Windows Subsystem for Linux

Linux was my main operating system during my university days, but when I started working at ARCADIS, I was back in an all-Windows environment. I’ve learned to live with it, but there are still cases when having a Linux system around is useful or even necessary, especially for development work. I’ve got dual-boot set up on my desktop PC, but having to reboot is pretty annoying. That’s why I have started using WSL, Microsoft’s Windows Subsystem for Linux. This is a lightweight virtual machine that runs on Windows.

Install WSL on Windows 10 is extremely simple. All you need to do is open a Power Shell with administrator rights and run the command wsl — install, which will install Ubuntu. Installation on my laptop failed initially as virtualisation was turned off in the BIOS. Installation can be restarted by installing Ubuntu from the Microsoft Store. During a successful installation, you are prompted for the username and password of the initial user – note that the username has to be all lowercase.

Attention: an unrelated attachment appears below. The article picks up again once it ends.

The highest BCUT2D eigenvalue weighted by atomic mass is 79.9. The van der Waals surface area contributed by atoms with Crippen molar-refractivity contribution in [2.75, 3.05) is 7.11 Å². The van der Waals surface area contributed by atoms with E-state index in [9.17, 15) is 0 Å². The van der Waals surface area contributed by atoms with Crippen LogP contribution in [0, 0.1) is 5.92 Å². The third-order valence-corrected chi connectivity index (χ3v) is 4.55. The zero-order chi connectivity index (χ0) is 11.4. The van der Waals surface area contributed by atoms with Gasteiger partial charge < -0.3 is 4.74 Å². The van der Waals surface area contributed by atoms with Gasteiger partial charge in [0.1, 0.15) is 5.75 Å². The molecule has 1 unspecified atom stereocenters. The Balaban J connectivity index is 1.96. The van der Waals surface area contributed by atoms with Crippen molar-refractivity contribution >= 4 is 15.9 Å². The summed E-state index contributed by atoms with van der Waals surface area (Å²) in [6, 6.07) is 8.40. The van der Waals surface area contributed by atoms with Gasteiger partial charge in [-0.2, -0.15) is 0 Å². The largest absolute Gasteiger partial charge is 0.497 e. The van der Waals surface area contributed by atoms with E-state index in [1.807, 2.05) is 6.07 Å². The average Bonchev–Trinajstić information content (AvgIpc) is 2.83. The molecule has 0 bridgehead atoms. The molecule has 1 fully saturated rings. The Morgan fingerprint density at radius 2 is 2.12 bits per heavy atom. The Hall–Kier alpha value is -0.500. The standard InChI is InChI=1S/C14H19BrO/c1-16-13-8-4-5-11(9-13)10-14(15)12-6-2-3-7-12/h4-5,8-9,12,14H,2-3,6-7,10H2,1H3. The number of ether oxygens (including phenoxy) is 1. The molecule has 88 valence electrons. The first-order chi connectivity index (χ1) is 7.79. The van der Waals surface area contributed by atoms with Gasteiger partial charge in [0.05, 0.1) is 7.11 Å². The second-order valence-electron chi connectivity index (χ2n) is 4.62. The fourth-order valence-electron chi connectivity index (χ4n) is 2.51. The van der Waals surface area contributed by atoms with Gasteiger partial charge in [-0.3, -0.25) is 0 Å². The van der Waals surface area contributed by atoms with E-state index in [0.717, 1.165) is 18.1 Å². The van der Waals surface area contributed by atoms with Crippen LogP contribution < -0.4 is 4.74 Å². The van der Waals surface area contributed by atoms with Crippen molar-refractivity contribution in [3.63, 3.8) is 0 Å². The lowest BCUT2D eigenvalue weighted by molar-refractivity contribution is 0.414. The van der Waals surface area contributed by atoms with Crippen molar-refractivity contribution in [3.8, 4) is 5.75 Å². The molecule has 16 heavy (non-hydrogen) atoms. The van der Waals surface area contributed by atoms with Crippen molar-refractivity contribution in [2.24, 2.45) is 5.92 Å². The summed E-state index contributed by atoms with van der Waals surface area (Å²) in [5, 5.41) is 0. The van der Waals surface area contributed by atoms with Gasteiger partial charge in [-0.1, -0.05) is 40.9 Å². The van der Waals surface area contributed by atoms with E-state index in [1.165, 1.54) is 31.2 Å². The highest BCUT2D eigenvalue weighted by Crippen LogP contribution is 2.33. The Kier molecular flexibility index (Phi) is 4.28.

After installation, you get a bash shell. As recommended by the messages in the shell and Microsoft’s article, you should first install updates by doing sudo apt update and sudo apt upgrade. New packages can be installed in the usual Ubuntu/Debian way with sudo apt install.

Your Windows drives are available under /mnt, i.e. /mnt/c for the C drive.Your Linux home directory is available as network drive in the Windows Explorer, e.g. \\wsl$\Ubuntu\home\toby in my case. More info about setting up Visual Studio and how to proceed can be found in the article mentioned above. It is also possible to run Linux GUI programs, but this requires Windows 11.



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